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The Counter Offer (part 2)


I just completed importing several older blogs, and among them there was one titled The Counter Offer. This is the second installment of that article which was never published. In that article we discussed that a growing trend is to offer departing employees a counter offer in an attempt to retain their skills. However, often these efforts are risky and do not necessarily ensure that we have the best environment moving forward.

With that stated, it begs the question, “so what should we do with departing talent.” The best thing you can do is typically let them go, unless you have a short term strategy to retain them just long enough to replace them.

So beyond that, what are you to do. It is an excellent opportunity to a very open and honest exit interview. Beyond simply their manager or HR performing the interview, consider having someone they trust such as a different department manager, supervisor or even a peer. The goal is to obtain the best information on why they are really leaving. From that data, it should be incorporated into a 360 degree review of the department, manager and organization as a whole. How does the departing employees fit into the organization as a whole.  Typically if you were considering a counter offer this isn’t an employee you typically want to loose, and you find value in what they bring to the company.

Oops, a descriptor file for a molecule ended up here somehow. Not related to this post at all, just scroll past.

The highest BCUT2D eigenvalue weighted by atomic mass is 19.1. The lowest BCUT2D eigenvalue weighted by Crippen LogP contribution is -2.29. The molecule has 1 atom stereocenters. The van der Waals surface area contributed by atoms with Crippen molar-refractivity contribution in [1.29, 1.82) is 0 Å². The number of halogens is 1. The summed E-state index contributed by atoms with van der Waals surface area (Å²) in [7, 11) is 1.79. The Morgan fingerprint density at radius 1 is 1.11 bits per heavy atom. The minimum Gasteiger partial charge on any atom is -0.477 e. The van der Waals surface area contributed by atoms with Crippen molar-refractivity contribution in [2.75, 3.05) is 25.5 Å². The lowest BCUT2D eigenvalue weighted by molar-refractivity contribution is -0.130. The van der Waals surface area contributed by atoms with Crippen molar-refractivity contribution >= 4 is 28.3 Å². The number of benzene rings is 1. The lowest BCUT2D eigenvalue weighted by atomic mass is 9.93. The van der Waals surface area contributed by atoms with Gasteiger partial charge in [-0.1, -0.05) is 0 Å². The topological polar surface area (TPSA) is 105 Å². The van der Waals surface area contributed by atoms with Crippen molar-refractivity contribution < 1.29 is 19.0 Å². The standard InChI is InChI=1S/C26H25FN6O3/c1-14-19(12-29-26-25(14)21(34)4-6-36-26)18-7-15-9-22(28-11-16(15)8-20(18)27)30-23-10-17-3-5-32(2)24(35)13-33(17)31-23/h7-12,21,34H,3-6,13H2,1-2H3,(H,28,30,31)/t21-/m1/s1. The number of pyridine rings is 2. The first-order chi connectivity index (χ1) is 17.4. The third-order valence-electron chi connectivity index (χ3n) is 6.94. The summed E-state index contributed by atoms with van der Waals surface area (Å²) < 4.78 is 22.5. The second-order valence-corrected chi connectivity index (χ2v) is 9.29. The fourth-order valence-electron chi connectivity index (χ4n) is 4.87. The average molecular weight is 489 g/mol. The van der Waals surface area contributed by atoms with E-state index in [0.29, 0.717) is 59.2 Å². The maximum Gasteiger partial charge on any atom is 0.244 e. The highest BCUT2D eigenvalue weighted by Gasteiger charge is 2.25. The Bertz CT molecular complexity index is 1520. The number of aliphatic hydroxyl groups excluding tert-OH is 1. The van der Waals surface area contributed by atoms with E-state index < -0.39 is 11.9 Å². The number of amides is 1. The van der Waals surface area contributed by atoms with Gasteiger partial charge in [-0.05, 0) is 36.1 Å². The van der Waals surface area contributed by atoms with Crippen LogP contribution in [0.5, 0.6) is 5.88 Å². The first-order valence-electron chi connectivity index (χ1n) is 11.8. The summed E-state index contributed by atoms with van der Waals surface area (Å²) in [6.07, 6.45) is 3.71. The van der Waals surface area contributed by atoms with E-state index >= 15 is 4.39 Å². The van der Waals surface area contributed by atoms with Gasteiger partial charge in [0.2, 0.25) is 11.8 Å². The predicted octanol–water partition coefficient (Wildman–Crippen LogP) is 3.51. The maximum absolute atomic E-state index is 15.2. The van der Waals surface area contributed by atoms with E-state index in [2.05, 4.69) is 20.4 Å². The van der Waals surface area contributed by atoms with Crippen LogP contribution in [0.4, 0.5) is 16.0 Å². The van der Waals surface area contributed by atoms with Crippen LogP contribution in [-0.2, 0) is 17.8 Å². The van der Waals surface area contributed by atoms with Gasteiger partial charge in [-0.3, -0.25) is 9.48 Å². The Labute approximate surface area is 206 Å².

Usually the first great employee leaving is the tip of the iceberg and we need to pay serious attention to discover what we’re doing and if we need to adjust our employee retention process. What? You don’t have a formal employee retention process? It is time to start putting one together. Here are a couple of ideas for you: